Ari Brodsky: Custom-made Souslin trees

Place: Fields Institute (Room 210)

Date: May 2nd , 2016 (13:30-15:00)

Speaker: Ari Brodsky

Title: Custom-made Souslin trees

Abstract:  We propose a parametrized proxy principle from which $\kappa$-Souslin trees with various additional features can be constructed, regardless of the identity of $\kappa$. We then introduce the microscopic approach, which is a simple method for deriving trees from instances of the proxy principle. As a demonstration, we give a construction of a coherent $\kappa$-Souslin tree that applies also for $\kappa$ inaccessible.

Barnabas Farkas: Towers in filters and related problems

Tuesday, May 10, 2016, 17:15
Wrocław University of Technology, 215 D-1

Speaker: Barnabas Farkas (University of Vienna)

Title: Towers in filters and related problems

Abstract:

I am going to present a survey on my recently finished joint work with J. Brendle and J. Verner. In this paper we investigated which filters can contain towers, that is, a $\subseteq^*$-decreasing sequence in the filter without any pseudointersection (in $[\omega]^\omega$). I will present Borel examples which contain no towers in $\mathrm{ZFC}$, and also examples for which it is independent of $\mathrm{ZFC}$. I will prove that consistently every tower generates a non-meager filter, in particular (consistently) Borel filters cannot contain towers. And finally, I will present the “map” of logical implications and non-implications between (a) the existence of a tower in a filter $\mathcal{F}$, (b) inequalities between cardinal invariants of $\mathcal{F}$, and (c) the existence of a peculiar object, an $\mathcal{F}$-Luzin set of size $\geq\omega_2$.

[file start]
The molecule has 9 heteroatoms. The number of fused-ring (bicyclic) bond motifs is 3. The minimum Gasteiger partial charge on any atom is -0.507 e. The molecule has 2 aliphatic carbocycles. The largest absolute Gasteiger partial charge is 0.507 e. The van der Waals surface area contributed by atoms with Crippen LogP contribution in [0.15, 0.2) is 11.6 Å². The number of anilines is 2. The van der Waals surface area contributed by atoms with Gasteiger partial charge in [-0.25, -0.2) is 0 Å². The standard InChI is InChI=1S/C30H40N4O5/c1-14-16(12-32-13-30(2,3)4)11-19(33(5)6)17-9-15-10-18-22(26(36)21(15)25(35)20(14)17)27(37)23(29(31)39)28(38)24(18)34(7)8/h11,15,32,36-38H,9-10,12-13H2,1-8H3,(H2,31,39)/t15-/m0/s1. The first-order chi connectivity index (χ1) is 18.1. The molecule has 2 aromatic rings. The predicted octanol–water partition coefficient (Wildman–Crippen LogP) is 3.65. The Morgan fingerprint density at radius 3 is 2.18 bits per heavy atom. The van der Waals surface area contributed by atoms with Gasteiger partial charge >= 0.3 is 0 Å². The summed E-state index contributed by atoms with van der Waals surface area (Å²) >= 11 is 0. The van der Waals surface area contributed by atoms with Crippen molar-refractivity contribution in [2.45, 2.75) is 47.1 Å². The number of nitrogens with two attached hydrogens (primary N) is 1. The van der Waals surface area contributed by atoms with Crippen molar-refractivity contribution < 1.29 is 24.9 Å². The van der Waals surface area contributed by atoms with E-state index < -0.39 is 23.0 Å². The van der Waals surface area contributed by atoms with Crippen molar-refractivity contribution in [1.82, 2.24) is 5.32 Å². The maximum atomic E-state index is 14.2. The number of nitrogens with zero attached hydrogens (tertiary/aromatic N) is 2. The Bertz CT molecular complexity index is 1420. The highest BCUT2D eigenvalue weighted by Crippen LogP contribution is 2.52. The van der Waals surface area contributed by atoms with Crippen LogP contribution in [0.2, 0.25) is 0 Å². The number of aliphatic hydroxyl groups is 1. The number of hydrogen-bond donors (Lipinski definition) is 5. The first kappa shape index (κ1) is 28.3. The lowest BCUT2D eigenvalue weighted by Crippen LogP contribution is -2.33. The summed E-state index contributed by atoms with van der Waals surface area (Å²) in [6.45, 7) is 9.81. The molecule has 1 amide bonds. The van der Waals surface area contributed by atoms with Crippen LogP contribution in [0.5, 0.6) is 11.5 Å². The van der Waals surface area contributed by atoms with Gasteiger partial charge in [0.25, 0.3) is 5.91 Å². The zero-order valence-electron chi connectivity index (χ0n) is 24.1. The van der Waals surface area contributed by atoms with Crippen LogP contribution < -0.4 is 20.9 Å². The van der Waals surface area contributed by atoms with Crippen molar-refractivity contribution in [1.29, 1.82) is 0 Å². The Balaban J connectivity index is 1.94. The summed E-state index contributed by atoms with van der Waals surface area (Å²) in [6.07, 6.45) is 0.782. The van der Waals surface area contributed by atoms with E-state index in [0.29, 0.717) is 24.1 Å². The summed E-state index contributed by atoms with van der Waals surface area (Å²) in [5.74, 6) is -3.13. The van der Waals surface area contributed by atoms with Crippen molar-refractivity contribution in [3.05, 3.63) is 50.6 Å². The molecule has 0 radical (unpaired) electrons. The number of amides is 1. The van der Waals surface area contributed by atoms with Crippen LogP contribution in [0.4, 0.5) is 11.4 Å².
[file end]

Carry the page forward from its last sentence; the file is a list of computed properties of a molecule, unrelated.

Andy Zucker: Algebra in the Samuel compactification II

Mathematical logic seminar – April 19 2016
Time:     12:30 – 13:30

Room:     Wean Hall 8220

Speaker:         Andy Zucker
Department of Mathematical Sciences
CMU

Title:     Algebra in the Samuel compactification II

Abstract:

To every topological group G we can associate its Samuel compactification (S(G), 1). This is the largest point-transitive G-flow according to a suitable universal property. Using the universal property, we can endow S(G) with the structure of a compact left-topological semigroup. While the algebraic properties of S(G) are an active area of research for G a countable discrete group, less attention has been paid to other topological groups. In this talk, we will discuss a method of characterizing S(G) when G is an automorphism group of a countable structure. We will then take a closer look at the case G = S∞ and answer several questions about the algebraic structure of S(G). This is joint work with Dana Bartošová.

Matthias Baaz: Towards a proof theory of analogical reasoning

Invitation to the Logic Seminar at the National University of Singapore

Date: Monday, 25 April 2016, 15:00 hrs

Room: S17#04-06, Department of Mathematics, NUS

Speaker: Matthias Baaz, Technische Universitaet Wien

Title: Towards a proof theory of analogical reasoning

URL: http://www.comp.nus.edu.sg/~fstephan/logicseminar.html

In this lecture we compare three types of analogies based on